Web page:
Dailies is a round-up of essential film writing, news bits, videos, and other highlights from across the Internet. If you’d like to submit a piece for consideration, get in touch with us in the comments below or on Twitter at @TheFilmStage.
Watch Fandor’s tribute to LGBTQ cinema:
Our friends at Screen Slate, the top resource for NYC repertory screenings, have debuted a slick-looking new website.
AV Club‘s Jesse Hassenger on how Noah Baumbach helped Greta Gerwig become a brilliant soloist:
Baumbach, working with the late cinematographer Harris Savides, shoots Gerwig with a kind of watchful affection, getting in close as she drives around doing work errands, a hazy Los Angeles sun hitting the windows and Steve Miller Band’s “Jet Airliner” playing. “Are you going to let me in?” she asks another driver in talking-to-herself tones. This is one of the first shots of the movie, which follows Florence for a full eight minutes before introducing Stiller’s title character. In retrospect, it seems like Baumbach is tipping his hand about his interest in Gerwig. His instincts are dead-on; putting Gerwig at the front of the movie allows a hesitant character to make a vivid impression before smashing her into Stiller’s prickly garden of hang-ups and neuroses. Their romantic scrabbling, including a profoundly unsexy sort of sex scene, maintains the uncertainty of mumblecore but with a more articulate form of mumbling.
Listen to a one-hour talk with Jonny Greenwood on his Paul Thomas Anderson collaborations and more:
New York Times‘ Nina Siegal on how Robby Müller created the look of indie film classics, plus watch a masterclass from the director:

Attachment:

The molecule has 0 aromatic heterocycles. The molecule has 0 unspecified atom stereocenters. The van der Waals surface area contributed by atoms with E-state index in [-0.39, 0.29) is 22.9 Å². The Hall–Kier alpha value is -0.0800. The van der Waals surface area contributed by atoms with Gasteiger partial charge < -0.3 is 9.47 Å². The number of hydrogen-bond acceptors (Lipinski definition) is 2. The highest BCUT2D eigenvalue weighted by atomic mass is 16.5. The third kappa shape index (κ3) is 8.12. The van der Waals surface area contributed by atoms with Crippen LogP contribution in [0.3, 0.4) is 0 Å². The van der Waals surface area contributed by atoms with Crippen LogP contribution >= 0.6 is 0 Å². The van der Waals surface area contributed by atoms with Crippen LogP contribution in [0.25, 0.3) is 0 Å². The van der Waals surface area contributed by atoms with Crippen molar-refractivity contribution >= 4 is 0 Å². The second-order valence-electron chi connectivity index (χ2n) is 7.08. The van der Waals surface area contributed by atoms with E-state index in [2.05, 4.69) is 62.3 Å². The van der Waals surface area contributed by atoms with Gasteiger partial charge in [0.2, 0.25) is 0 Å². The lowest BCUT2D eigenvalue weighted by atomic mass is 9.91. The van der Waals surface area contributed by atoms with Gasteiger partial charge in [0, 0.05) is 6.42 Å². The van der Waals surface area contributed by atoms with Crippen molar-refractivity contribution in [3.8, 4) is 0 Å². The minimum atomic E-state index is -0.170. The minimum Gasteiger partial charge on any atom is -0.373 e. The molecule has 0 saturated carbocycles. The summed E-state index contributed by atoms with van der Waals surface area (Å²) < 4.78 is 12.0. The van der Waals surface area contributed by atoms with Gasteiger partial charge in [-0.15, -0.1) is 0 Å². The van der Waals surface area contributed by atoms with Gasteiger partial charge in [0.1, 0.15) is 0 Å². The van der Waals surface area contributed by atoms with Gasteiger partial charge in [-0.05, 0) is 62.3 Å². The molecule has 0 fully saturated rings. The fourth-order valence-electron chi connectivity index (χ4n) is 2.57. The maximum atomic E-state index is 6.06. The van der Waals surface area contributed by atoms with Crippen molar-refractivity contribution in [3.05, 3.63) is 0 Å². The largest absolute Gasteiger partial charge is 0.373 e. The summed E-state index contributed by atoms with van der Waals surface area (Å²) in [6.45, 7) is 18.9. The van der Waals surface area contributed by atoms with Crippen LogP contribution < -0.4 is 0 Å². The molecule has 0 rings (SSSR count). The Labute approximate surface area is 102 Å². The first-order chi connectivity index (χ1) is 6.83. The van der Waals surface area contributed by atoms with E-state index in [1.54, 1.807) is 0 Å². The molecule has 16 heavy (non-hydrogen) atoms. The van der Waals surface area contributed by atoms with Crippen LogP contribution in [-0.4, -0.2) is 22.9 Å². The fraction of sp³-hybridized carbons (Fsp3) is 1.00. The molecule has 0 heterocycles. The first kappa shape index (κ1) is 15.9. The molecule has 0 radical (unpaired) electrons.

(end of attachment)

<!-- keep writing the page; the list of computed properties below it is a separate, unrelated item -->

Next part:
For Mr. McQueen, Mr. Müller developed a visual language to capture what appear to be men falling to their deaths in slow motion — a reference to the 1651 suicides of Carib Indians who leapt off a cliff rather than submit to their French colonizers on the island of Grenada, where Mr. McQueen’s parents were born. “Caribs’ Leap’’ is included in the exhibition.
The New Yorker‘s Richard Brody lists his 50 favorite foreign language films of the 21st century:
Ultimately, the movies on the list point forward to the future of the art, even if some of that future has already slipped into the past. The Chinese cinema has experienced, in this century, an outpouring of creative energy, thanks to the films of Jia Zhangke and other independent filmmakers there. I hope that the independent Chinese cinema will survive the government’s current wave of censorship and repression. In the Portuguese cinema, the baton has passed from Manoel de Oliveira and João César Monteiro to Pedro Costa and Miguel Gomes; the Iranian filmmaker Abbas Kiarostami, a one-man wave, has been followed by Jafar Panahi and Samira Makhmalbaf. It remains to be seen whether Romania’s one great filmmaker, Corneliu Porumboiu, will be able to coax that country’s rising industry away from its run of script-bound, Euro-generic social realism; whether Hong Sang-soo, currently the subject of a complete retrospective at Museum of the Moving Image, will inspire other filmmakers in South Korea; whether the Mauritanian director Abderrahmane Sissako (who has worked often in Mali as well) and the Chadian director Mahamat-Saleh Haroun will inspire a younger generation of filmmakers in those countries; and whether Germany, which saw its modern tradition broken by the death of Rainer Werner Fassbinder, the emigration of Werner Herzog, and the self-diminution-through-cultural-ambassadorship of Wim Wenders, will again become a spawning ground for daring young filmmakers.
Watch a video featuring BBC’s 100 greatest American films: